Stay Safe Participating in These Popular Summer Activities

Posted on: May 22nd, 2023 by Cort Lawton, MD

It’s almost June, and here in the Midwest, we just finished up our third round of winter. Yes, it’s finally starting to stay warm consistently and everyone is anxious to get outside. But while the summer months present many opportunities for fun and physical outdoor activity, orthopedic doctors see a heightened risk of injuries such as strains, sprains, fractures and dislocations.

As the temperature rises and the days grow longer, it’s important to be aware of common warm weather injuries associated with popular summer activities and how to prevent them.

Trampolines are a very popular warm weather activity for kids (and adults), but they present many dangers, some of which can be very serious. According to the American Academy of Pediatrics, nearly 100,000 children are inured on trampolines each year.

Injuries range from simple sprains to fractures to permanent and devastating cervical spine injuries and possibly even death. The most common trampoline injuries are to the wrists and ankles, but any joint can potentially be affected. When jumping on a trampoline, you are at greater risk for joint and soft-tissue injuries due to the repeated and often forceful contact with the trampoline bed. Another risk factor is how high you are able to jump – the greater the height, the greater the risk of injury.

To help prevent orthopedic trampoline injuries:

  • Encourage proper form when bouncing. Keep your arms close to your body, wrists straight, make sure your feet are parallel to each other and your body is in a straight position.
  • Limit the height of your jumps and avoid flips or other dangerous tricks.
  • Make sure only one person is on the trampoline at a time to avoid dangerous collisions.

Swimming is one of the most popular forms of exercise and recreation, with millions of people indulging in it on a regular basis, especially in the summertime. However, improper technique or over excursion can cause injuries to your bones and joints.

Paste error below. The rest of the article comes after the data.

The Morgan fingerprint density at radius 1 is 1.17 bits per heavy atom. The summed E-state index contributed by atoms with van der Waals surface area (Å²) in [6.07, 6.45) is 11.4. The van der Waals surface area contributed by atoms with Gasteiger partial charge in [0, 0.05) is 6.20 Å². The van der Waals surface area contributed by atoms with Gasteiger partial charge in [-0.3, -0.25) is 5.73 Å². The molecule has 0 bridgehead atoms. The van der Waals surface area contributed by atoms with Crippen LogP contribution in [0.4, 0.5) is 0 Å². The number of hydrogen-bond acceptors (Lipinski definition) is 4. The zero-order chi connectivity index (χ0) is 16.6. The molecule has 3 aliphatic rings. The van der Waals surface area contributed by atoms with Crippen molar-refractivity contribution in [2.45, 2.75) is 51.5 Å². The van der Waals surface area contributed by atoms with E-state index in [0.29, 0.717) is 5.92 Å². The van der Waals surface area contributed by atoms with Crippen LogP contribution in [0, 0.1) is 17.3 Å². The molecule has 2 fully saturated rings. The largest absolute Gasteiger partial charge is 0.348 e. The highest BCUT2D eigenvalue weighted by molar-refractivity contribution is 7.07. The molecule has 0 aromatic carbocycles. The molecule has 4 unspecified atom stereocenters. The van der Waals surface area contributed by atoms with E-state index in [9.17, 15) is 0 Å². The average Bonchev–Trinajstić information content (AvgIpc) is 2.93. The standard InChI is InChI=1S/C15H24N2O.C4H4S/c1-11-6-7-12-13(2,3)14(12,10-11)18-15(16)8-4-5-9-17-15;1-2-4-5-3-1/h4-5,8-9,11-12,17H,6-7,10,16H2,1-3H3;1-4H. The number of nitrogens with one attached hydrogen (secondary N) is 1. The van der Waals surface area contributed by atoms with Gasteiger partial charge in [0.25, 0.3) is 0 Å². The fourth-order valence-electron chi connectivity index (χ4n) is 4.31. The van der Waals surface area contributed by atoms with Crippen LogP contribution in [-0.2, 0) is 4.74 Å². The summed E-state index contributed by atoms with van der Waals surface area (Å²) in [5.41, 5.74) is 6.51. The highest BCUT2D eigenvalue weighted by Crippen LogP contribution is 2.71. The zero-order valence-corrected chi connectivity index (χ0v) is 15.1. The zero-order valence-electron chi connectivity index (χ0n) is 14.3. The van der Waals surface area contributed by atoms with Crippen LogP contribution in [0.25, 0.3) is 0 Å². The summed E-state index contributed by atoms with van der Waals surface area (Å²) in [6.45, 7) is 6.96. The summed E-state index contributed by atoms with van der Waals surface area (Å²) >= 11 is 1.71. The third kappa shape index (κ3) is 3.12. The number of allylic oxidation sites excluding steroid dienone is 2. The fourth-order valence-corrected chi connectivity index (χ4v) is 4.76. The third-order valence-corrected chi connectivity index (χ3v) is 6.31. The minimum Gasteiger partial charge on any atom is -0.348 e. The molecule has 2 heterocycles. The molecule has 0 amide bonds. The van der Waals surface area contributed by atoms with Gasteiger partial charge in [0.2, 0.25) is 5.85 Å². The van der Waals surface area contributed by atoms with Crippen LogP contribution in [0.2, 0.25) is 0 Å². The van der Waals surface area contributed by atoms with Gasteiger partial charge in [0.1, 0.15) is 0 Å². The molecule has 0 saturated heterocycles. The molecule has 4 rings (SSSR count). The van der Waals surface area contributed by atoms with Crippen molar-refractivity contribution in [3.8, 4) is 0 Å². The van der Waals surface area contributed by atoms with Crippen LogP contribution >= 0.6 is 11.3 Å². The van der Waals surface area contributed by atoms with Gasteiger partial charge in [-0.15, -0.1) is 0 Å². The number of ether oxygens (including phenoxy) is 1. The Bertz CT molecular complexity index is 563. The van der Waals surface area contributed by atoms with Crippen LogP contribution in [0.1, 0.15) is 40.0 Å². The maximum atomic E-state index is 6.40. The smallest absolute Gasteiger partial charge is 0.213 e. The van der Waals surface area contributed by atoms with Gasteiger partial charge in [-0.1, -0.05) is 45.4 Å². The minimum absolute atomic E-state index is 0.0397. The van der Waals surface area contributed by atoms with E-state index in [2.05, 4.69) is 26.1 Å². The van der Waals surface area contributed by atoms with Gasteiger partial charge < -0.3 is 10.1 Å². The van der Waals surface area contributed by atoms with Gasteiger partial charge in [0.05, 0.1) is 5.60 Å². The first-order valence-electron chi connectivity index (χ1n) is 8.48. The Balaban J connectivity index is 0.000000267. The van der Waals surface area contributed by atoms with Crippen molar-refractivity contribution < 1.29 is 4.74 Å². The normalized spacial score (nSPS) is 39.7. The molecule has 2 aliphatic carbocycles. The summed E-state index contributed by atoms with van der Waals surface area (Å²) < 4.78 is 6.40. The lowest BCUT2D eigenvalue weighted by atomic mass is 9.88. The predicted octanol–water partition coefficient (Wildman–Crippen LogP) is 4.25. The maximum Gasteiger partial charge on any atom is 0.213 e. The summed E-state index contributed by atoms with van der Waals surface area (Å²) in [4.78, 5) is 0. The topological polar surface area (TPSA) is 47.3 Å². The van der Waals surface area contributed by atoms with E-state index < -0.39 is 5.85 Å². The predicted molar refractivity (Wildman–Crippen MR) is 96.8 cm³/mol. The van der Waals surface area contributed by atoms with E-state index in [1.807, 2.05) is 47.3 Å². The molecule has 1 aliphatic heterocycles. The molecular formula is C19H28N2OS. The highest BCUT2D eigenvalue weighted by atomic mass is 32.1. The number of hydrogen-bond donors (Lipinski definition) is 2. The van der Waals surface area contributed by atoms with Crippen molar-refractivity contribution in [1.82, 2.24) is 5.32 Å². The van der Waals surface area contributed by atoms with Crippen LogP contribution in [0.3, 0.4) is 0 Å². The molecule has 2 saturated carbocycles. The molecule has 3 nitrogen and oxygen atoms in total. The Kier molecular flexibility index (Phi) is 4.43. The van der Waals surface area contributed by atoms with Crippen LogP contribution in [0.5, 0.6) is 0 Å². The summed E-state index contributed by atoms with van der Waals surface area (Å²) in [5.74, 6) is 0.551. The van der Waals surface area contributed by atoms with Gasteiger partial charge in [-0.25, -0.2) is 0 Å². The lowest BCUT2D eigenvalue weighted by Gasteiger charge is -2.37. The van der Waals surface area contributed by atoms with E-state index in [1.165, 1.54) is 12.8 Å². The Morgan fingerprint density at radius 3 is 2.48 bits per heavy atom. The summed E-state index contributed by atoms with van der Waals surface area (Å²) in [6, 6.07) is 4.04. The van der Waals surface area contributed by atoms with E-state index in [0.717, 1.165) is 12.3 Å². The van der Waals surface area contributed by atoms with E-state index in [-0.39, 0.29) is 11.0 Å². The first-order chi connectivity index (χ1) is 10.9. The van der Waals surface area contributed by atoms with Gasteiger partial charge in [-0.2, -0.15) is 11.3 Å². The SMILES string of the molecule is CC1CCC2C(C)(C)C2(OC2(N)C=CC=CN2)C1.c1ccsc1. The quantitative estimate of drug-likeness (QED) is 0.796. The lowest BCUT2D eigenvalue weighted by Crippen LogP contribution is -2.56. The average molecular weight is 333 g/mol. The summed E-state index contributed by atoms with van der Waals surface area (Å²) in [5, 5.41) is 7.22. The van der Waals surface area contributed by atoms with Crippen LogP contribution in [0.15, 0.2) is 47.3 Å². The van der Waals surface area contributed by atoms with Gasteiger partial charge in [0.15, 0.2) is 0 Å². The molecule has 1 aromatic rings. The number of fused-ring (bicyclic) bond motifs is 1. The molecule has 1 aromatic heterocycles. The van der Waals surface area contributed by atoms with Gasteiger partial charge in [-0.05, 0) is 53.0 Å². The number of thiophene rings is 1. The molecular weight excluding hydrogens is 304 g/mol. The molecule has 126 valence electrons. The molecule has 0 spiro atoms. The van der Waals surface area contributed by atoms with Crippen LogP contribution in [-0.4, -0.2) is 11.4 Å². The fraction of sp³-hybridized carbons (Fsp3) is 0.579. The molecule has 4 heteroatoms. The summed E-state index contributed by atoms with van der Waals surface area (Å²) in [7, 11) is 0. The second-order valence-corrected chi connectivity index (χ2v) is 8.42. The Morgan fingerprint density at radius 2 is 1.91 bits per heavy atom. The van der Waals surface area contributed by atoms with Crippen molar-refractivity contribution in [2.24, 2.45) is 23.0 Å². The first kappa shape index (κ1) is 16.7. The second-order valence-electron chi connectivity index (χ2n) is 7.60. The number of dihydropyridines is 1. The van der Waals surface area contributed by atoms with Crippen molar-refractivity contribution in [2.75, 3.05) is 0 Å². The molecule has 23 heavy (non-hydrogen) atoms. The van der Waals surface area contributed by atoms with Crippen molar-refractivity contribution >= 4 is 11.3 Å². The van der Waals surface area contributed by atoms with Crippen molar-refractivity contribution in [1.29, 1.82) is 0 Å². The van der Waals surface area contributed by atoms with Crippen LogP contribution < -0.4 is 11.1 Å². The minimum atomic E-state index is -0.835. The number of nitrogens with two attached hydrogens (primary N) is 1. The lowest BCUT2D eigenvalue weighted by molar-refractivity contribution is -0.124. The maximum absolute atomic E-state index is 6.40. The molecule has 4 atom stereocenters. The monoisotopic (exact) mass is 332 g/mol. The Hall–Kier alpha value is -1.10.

Shoulder impingement or instability and rotator cuff tears are the most common orthopedic injuries in swimmers due to the high forces generated while executing each stroke. Back injuries are also seen often because it places a heavy demand on your lumbar spine and surrounding muscles, causing tears, strains and spasms. The legs are another area vulnerable to injury. Knee and ankle injuries are common if you have weak joints or have overstretched the muscles or tendons.

Whether you swim for fitness or recreation, there are many precautions you can take to prevent injuries from happening:

  • Take swimming lessons. It’s imperative that you know how to swim before you jump in the water.
  • Warm up and stretch before you start anything more rigorous such as water games or more intense activity.
  • Allow plenty of time for rest to help your joints and muscles recover.

Bicycling is another favorite summer pastime for all ages, but orthopedic doctors see lots of injuries stemming from this seemingly low impact activity too.
Cycling can cause stress to your lower back, neck, and shoulders due to poor posture or technique and overuse. In addition, injuries from falls are quite common and can include fractures, sprains, or other injuries in areas including back neck, arms, wrists, legs and ankles.
Orthopedic bicycle injuries can be prevented if you use caution. Be sure to:

  • Use the correct bicycle for your size and ensure the handlebars and seat are adjusted to the right height.
  • Maintain good posture while biking to reduce the strain on your spine, hips, and knees.
  • Invest in quality gear. For example, comfortable and supportive bike shoes can help reduce the stress and strain on your feet, hips, and knees.
  • Take regular breaks from riding to prevent injuries and give your body a chance to rest.
  • Pay attention to your surrounding and always use caution.

And finally, don’t look at these potential injuries as an excuse to stay inside. Get out and enjoy the summer activities – just do so safely and smartly!

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